In Finn’s account, PR stands accused of three sins: (1) allowing the election of the “unsavoury extremes”; (2) entrenching in power the leadership of the major parties; and (3) rendering coalitions unstable since small parties need to distinguish themselves. The assertion that PR tends to produce policy uncertainty and weak government reflects conditions in Finn’s two favourite examples, Italy and Israel. These are two countries with effectively no electoral thresholds for obtaining parliamentary representation. All serious PR advocates in Canada want a meaningful threshold – the report tabled in March 2004 by the Law Commission of Canada calls for an electoral support threshold of 5 per cent.

As for entrenching in power the leadership of the major parties, the example brought forward is again Italy. It is true that Christian Democrats dominated post–World War II Italian governments. But this was due not to the electoral system but to the fact that, since the competing large party – the pro-Soviet Communists – was excluded from any role in government, numerically no meaningful government could be established without the Christian Democrats. Moreover, because Italy allowed secret votes in Parliament – a perverse provision unrelated to the electoral system – coalitions negotiated by party leaders were undermined by anonymous backbenchers. In short, judging PR by Italy is similar to judging FPP by India.

Turning to our own experience, Finn and other critics are prejudging the performance of parties under PR by FPP minority situations – like that in the current Parliament. Under FPP, parties know that minority governments are likely to be short-lived, and act accordingly; under PR, they know that provoking the premature fall of a minority government will not bring majority government, but it could very well bring punishment from the electorate.

Finn concludes that the offsetting benefits of PR are hard to see. Perhaps that is because he is not looking for them. Were he to do so, he might begin with FPP’s inherent unfairness: the fact that votes do not count equally. He implies that fairness is more or less irrelevant. It is true that, in the Canadian context, the NDP will benefit from change, and the Liberals will lose, but most people find something deeply unfair in the fact that NDP voters have been consistently underrepresented in seats. To use an Italian metaphor, the leaning tower of Pisa always leans in the same direction.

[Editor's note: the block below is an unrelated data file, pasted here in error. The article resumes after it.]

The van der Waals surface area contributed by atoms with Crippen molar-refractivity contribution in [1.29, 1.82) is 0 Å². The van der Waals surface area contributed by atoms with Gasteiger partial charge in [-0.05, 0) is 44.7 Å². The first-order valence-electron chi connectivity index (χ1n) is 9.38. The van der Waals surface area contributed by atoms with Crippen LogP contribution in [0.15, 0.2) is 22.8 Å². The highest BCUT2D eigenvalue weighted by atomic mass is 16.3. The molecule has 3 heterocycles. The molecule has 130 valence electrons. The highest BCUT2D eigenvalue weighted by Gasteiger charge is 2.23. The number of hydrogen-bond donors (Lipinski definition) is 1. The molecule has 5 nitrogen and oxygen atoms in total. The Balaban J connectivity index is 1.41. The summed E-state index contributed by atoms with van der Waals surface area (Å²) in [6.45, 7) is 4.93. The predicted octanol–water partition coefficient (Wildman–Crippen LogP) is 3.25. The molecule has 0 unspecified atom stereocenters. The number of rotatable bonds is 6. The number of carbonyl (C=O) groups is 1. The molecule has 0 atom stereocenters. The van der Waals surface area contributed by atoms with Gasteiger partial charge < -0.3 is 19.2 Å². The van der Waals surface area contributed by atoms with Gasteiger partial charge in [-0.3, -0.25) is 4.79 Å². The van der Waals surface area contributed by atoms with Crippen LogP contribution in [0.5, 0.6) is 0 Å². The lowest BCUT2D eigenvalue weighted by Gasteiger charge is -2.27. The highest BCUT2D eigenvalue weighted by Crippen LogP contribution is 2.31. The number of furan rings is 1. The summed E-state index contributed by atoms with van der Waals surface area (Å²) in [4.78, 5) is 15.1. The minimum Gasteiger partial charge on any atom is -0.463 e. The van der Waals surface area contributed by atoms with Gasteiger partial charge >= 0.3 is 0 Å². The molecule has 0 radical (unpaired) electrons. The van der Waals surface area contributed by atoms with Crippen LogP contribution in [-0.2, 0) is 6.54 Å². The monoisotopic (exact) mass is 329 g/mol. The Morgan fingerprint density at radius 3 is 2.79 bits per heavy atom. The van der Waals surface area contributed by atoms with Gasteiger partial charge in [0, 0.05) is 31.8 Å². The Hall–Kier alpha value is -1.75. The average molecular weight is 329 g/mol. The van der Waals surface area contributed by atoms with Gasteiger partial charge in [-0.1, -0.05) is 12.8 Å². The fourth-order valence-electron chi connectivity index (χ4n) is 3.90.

Moreover, even when the overall result is not too far from overall proportionality – and the 2004 result was unlike the three previous federal elections in this respect – regional distortions are large. For example, in 2004, the Conservatives and NDP, instead of being shut out in Quebec, would have won six and three seats respectively under the Law Commission’s proposed PR model.

The political effects of these distortions should not be ignored. In close ridings, voters are often forced to act against their real preferences. Under a more proportional system, we could have avoided the dismal spectacle of Paul Martin appealing to New Democrats to vote Liberal not because his party’s program was close to their objectives, but to keep out the dreaded Stephen Harper. To avoid FPP’s effects on a divided right, the Progressive Conservatives and Alliance sacrificed their core principles and entered into a forced marriage. Under PR, they need not have done so.

The real advantage of PR is that, unlike FPP, it makes every vote count – even in areas where a voter’s preferred party is weak. Adopting PR should at least slow down plummeting turnout, a problem not to be ignored: the June election, though one of the most competitive in years, drew a record low turnout. PR also tends to make Parliament more reflective of the population’s ethnic and gender composition.

Finn pokes fun at New Zealand’s difficulties in dealing with MPs elected from a party list who abandon their party. In 1993, New Zealand abandoned FPP and adopted the Mixed Member Proportional form of PR. Admittedly, MPs who cross the floor have posed a problem. Nevertheless, New Zealand parliamentarians, required by law to evaluate the new system a decade after having dispensed with FPP, did not consider returning to the status quo ante.